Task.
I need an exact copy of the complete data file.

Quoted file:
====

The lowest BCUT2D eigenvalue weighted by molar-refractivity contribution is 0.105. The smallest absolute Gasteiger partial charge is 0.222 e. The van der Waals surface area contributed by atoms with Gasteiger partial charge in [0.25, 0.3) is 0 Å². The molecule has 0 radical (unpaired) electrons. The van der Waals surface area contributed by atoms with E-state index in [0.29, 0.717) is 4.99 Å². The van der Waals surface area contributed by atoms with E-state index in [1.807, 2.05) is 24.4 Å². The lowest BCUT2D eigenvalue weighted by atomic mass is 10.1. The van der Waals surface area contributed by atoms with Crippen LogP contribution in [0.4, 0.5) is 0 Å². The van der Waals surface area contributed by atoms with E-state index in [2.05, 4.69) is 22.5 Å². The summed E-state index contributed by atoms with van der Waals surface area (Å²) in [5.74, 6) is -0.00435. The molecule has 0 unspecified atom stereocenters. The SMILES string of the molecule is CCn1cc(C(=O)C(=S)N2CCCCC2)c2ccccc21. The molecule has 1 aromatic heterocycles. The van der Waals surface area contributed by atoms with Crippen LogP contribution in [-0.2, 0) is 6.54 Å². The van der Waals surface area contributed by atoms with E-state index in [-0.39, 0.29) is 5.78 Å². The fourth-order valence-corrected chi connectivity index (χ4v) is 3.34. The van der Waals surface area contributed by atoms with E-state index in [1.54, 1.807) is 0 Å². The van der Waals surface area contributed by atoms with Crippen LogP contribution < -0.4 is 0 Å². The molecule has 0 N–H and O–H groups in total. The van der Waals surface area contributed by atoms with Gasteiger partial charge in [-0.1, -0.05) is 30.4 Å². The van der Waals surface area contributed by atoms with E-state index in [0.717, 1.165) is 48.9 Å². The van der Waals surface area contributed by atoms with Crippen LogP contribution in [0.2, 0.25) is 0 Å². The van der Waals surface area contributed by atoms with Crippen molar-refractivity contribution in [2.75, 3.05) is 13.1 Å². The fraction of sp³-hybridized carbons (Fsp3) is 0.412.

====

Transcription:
The lowest BCUT2D eigenvalue weighted by molar-refractivity contribution is 0.105. The smallest absolute Gasteiger partial charge is 0.222 e. The van der Waals surface area contributed by atoms with Gasteiger partial charge in [0.25, 0.3) is 0 Å². The molecule has 0 radical (unpaired) electrons. The van der Waals surface area contributed by atoms with E-state index in [0.29, 0.717) is 4.99 Å². The van der Waals surface area contributed by atoms with E-state index in [1.807, 2.05) is 24.4 Å². The lowest BCUT2D eigenvalue weighted by atomic mass is 10.1. The van der Waals surface area contributed by atoms with Crippen LogP contribution in [0.4, 0.5) is 0 Å². The van der Waals surface area contributed by atoms with E-state index in [2.05, 4.69) is 22.5 Å². The summed E-state index contributed by atoms with van der Waals surface area (Å²) in [5.74, 6) is -0.00435. The molecule has 0 unspecified atom stereocenters. The SMILES string of the molecule is CCn1cc(C(=O)C(=S)N2CCCCC2)c2ccccc21. The molecule has 1 aromatic heterocycles. The van der Waals surface area contributed by atoms with Crippen LogP contribution in [-0.2, 0) is 6.54 Å². The van der Waals surface area contributed by atoms with E-state index in [-0.39, 0.29) is 5.78 Å². The fourth-order valence-corrected chi connectivity index (χ4v) is 3.34. The van der Waals surface area contributed by atoms with E-state index in [1.54, 1.807) is 0 Å². The van der Waals surface area contributed by atoms with Crippen LogP contribution < -0.4 is 0 Å². The molecule has 0 N–H and O–H groups in total. The van der Waals surface area contributed by atoms with Gasteiger partial charge in [-0.1, -0.05) is 30.4 Å². The van der Waals surface area contributed by atoms with E-state index in [0.717, 1.165) is 48.9 Å². The van der Waals surface area contributed by atoms with Crippen LogP contribution in [0.2, 0.25) is 0 Å². The van der Waals surface area contributed by atoms with Crippen molar-refractivity contribution in [2.75, 3.05) is 13.1 Å². The fraction of sp³-hybridized carbons (Fsp3) is 0.412.